2:41:35 – Heenan changed into the Belichick special. He is resplendent in his white and gold tuxedo…the first and only time he wore that get-up.

2:42:14 – Real American hits and away we go…


BACKSTORY: Every account skips straight to the Piper’s Pit segments for the build of this match, which technically is off a bit. The WWF “suspended” Andre in storyline terms during 1986 because he missed events. In reality, he was injured and filming The Princess Bride. Late in ’86, reinstatement hearings began. Oddly enough, Andre did not show up to those either. Instead, his longtime enemy Bobby Heenan appeared. Jesse Ventura performed a series of interviews with Andre, Heenan, and WWF President Jack Tunney to expose what he believed was a cover-up. Eventually, the “suspension was suspended” and Ventura discovered Andre’s intentions…he was tired of playing second banana to Hogan. He wanted a title shot against his now-former friend at WM III but with The Brain in his corner. Meanwhile, Heenan grew desperate to dethrone Hogan from atop the WWF and successfully hitched his buggy to Andre. A pair of bizarre trophy ceremonies, a ripped t-shirt, and a damaged crucifix later and we had “the biggest match in wrestling history” on our plate in Pontiac, Michigan.

MATCH: If you strip away the setting, stakes, and circumstances, it’s an awful match. However, factoring in those items makes it one of the signature matches in WWE history. It starts with Hogan failing to slam Andre and nearly getting pinned in the bout’s first thirty seconds (the opening series would serve as a driving force behind logic for the rematch eleven months later). Andre works on Hogan’s back for much of the match until the 7’5” Frenchman careens into the post. After a failed piledriver attempt by Hogan, Andre took back into the ring to finish him off. However, a Hogan clothesline decked Andre for the first time in the match. The Hulkster hulked up, slammed the 500 pound giant and applied a legdrop for the pin to successfully retain his title.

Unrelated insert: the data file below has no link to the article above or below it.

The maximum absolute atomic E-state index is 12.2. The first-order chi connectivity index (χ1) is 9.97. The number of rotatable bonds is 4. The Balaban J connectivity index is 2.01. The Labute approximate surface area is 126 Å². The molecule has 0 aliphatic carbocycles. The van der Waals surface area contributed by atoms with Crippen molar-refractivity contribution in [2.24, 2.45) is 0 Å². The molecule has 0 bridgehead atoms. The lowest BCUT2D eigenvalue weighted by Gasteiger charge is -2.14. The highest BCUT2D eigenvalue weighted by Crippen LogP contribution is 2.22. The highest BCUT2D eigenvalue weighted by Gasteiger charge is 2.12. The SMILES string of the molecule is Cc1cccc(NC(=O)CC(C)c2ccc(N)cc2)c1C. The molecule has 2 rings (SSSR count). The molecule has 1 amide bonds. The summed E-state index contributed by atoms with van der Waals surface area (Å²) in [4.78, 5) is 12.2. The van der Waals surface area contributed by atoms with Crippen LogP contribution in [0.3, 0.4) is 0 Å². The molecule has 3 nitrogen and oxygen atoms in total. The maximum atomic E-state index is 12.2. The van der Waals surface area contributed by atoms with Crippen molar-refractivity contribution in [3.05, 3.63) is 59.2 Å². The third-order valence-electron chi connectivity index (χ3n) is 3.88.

STARS: ** – Technically, it wasn’t on the same planet as Savage/Steamboat but Hogan’s slam of Andre remains the most enduring image in wresting history.

CULTURAL SIGNIFICANCE: This proved to be the crowning moment of both men’s careers. Hogan, who is still the only wrestler (and probably the last) to appear on the cover of Sports Illustrated, was already a superstar but further enhanced his legend. It gave him a license to make awful movies for the next few years because “he was the dude that slammed Andre.” Hogan and Andre met again on NBC’s The Main Event on Feb. 5, 1988 in what was the most watched wrestling program ever (15.2 rating and 33 million viewers). Andre won the match with a major assist from new cohort Ted DiBiase and an evil twin referee. Perhaps, none of that success would have been possible without what happened at WM III. The Hogan slam of Andre is the moment that all other WrestleMania moments are judged against. It was iconic. It was epic. It was WrestleMania.